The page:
No foul play in selling of Alotau hotel: Sir John


MILNE Bay Governor Sir John Luke Crittin says there was no foul play involved in the sale of former Alotau International Hotel.
Sir John said the provincial government had made every effort to protect the shares and its interest in the hotel through its business arm, the Milne Bay Property Ltd, which held a 23 per cent stake in Alotau International Hotel Company.
The new owner of the hotel is a locally-owned real estate company, Yumi Yet Real Estate Ltd. Former governor Titus Philemon earlier this month called for an investigation into the sale of the hotel claiming the deal was suspicious and could have been orchestrated by individuals driven by “self-interest, greed and lack of vision for the future of the province”.
Philemon raised questions of the sale of the hotel and questioned how the provincial government’s shares were sold.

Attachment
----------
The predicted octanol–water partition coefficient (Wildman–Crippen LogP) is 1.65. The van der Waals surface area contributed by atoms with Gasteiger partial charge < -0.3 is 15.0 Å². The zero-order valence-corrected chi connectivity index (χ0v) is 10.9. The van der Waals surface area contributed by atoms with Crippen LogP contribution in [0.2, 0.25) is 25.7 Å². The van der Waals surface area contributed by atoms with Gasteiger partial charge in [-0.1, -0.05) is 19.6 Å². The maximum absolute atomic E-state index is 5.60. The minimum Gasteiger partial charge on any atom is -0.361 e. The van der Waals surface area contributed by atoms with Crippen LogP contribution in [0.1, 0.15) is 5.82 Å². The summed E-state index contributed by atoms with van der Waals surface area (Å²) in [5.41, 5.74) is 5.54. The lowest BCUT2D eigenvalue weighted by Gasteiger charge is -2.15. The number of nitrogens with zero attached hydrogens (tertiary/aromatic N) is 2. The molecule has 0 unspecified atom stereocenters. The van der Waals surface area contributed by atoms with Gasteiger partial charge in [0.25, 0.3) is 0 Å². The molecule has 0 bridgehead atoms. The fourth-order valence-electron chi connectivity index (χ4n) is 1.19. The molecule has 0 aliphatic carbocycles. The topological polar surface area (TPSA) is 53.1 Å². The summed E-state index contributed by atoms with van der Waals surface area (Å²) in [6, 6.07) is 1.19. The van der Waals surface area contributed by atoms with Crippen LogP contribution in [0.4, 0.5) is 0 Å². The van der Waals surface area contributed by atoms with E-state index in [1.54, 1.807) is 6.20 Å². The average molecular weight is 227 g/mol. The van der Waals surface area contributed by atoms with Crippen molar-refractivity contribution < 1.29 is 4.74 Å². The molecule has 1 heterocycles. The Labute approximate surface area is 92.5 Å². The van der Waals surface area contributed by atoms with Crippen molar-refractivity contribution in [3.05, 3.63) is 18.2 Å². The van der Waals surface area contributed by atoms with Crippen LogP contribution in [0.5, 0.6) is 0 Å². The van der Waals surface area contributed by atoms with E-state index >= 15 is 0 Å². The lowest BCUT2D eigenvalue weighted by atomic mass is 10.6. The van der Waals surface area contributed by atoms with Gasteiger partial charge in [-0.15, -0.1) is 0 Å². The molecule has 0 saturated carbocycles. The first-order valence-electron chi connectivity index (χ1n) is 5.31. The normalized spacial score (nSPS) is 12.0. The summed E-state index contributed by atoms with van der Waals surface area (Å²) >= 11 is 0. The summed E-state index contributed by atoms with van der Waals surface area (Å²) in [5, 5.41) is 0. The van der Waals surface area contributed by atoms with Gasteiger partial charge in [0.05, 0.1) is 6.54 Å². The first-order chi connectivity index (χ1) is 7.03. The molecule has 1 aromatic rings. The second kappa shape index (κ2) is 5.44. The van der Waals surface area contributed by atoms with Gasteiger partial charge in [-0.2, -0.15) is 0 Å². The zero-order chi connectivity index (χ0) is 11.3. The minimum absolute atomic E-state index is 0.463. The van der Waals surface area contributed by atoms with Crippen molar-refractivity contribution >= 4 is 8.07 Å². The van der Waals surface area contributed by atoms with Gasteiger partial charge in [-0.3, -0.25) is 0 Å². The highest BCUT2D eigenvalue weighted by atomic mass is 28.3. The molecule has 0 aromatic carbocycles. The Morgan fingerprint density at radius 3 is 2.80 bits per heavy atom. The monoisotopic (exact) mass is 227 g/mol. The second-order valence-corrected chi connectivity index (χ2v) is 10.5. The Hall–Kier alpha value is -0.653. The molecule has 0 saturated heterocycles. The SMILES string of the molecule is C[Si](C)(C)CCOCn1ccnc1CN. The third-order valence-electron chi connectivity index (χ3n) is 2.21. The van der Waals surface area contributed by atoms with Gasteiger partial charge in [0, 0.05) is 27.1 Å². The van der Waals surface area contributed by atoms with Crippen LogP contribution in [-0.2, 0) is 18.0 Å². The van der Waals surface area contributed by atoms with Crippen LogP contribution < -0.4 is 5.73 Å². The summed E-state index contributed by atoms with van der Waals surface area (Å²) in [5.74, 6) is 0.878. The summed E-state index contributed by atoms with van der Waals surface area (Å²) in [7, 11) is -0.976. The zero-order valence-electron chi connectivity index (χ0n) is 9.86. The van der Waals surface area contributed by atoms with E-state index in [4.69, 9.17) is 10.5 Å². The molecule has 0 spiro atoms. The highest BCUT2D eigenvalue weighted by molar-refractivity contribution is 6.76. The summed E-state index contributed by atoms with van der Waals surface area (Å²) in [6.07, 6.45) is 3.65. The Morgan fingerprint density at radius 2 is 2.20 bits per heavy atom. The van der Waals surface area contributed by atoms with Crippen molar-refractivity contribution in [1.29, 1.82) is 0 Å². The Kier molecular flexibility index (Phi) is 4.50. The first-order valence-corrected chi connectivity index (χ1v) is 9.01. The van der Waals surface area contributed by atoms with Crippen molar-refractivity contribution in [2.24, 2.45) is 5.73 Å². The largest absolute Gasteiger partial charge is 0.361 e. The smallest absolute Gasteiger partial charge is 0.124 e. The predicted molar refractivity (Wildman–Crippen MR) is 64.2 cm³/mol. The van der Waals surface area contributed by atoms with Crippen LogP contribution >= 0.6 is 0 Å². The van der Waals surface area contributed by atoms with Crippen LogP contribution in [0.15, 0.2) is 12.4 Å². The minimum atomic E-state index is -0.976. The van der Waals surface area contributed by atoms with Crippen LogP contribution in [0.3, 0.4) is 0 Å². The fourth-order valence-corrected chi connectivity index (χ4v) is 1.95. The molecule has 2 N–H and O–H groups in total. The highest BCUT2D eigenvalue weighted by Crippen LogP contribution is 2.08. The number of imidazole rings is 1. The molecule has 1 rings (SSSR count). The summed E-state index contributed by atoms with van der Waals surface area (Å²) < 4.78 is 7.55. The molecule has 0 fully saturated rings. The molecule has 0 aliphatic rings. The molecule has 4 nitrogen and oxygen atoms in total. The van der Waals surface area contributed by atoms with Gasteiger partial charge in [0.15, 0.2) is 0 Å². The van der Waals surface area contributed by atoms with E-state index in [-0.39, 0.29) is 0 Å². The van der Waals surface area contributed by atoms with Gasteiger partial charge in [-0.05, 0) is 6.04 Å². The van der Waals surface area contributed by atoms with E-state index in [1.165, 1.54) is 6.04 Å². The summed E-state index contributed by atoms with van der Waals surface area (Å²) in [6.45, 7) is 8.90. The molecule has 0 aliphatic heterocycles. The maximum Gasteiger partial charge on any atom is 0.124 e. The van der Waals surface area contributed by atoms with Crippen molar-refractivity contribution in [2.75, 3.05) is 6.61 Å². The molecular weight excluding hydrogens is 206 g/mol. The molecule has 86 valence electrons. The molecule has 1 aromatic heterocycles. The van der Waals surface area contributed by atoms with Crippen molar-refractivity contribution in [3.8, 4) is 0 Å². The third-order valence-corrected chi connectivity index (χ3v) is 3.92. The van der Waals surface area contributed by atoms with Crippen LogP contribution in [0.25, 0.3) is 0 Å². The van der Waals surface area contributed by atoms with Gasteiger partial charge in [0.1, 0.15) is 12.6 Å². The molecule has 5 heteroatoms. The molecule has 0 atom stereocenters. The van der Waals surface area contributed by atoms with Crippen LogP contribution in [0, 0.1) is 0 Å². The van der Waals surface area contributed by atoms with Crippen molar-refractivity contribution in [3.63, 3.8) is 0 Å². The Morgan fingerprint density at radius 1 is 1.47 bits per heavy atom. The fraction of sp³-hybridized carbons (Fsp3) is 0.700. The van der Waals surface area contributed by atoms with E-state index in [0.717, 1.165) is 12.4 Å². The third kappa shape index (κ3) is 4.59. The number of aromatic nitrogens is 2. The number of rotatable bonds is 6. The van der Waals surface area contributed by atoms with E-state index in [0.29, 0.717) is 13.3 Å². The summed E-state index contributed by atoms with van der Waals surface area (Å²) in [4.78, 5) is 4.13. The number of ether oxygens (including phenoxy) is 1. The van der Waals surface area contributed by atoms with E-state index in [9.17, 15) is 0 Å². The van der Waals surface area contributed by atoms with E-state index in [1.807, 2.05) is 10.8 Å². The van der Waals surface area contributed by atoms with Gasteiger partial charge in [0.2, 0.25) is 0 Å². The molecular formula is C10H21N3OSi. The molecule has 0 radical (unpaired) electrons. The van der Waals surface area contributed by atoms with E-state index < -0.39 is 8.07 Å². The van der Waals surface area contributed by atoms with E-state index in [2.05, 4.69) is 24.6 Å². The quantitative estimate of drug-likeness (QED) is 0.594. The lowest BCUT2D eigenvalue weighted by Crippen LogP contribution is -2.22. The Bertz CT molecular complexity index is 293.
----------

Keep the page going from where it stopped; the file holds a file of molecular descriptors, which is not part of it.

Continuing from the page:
“The sale of one of Alotau’s icons, the Alotau International Hotel, to a private interest is a major farce and slap in the face of the people of Milne Bay province,” Philemon said.
However, Sir John maintained that there was no foul play or corruption in the sale.
“I did not at any time personally benefit from this transaction, as alluded to by former governor,” he said.
Sir John said the major shareholder had made the decision to sell the hotel as was its right.
He said the main reason was an economic one as the hotel was struggling to make a profit and sustain its operations.
He said additionally the province’s publicised law and order issues and the impact of the Coronavirus (Covid-19) pandemic on tourism, which Milne Bay derives a significant amount of revenue from had also contributed to the decision to sell.
“These had a major impact on the ability of the Alotau International to keep afloat and keep paying dividends to its shareholders,” Sir John said.